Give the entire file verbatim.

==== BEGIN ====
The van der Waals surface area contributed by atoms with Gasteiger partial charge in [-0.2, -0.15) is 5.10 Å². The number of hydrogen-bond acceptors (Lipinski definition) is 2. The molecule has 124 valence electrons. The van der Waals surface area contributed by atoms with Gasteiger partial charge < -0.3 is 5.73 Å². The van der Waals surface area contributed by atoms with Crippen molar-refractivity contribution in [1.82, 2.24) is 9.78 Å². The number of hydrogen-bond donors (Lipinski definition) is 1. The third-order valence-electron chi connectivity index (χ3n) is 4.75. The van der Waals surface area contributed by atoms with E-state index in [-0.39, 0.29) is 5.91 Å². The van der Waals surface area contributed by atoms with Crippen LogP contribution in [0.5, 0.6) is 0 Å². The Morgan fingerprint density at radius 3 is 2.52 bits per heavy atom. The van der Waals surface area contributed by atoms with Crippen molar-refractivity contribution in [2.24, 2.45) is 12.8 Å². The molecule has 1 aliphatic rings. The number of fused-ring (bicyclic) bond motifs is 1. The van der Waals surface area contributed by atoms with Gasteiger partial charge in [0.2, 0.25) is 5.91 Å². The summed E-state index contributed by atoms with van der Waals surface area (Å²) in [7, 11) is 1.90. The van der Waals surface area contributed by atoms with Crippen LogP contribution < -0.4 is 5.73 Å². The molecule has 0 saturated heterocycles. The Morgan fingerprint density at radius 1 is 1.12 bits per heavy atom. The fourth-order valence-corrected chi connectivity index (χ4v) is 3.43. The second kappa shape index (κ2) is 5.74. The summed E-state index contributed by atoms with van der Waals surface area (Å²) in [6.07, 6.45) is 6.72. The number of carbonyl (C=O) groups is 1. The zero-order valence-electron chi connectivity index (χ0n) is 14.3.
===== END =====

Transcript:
The van der Waals surface area contributed by atoms with Gasteiger partial charge in [-0.2, -0.15) is 5.10 Å². The number of hydrogen-bond acceptors (Lipinski definition) is 2. The molecule has 124 valence electrons. The van der Waals surface area contributed by atoms with Gasteiger partial charge < -0.3 is 5.73 Å². The van der Waals surface area contributed by atoms with Crippen molar-refractivity contribution in [1.82, 2.24) is 9.78 Å². The number of hydrogen-bond donors (Lipinski definition) is 1. The third-order valence-electron chi connectivity index (χ3n) is 4.75. The van der Waals surface area contributed by atoms with E-state index in [-0.39, 0.29) is 5.91 Å². The van der Waals surface area contributed by atoms with Crippen LogP contribution in [0.5, 0.6) is 0 Å². The Morgan fingerprint density at radius 3 is 2.52 bits per heavy atom. The van der Waals surface area contributed by atoms with Crippen molar-refractivity contribution in [2.24, 2.45) is 12.8 Å². The molecule has 1 aliphatic rings. The number of fused-ring (bicyclic) bond motifs is 1. The van der Waals surface area contributed by atoms with Gasteiger partial charge in [0.2, 0.25) is 5.91 Å². The summed E-state index contributed by atoms with van der Waals surface area (Å²) in [7, 11) is 1.90. The van der Waals surface area contributed by atoms with Crippen LogP contribution < -0.4 is 5.73 Å². The molecule has 0 saturated heterocycles. The Morgan fingerprint density at radius 1 is 1.12 bits per heavy atom. The fourth-order valence-corrected chi connectivity index (χ4v) is 3.43. The second kappa shape index (κ2) is 5.74. The summed E-state index contributed by atoms with van der Waals surface area (Å²) in [6.07, 6.45) is 6.72. The number of carbonyl (C=O) groups is 1. The zero-order valence-electron chi connectivity index (χ0n) is 14.3.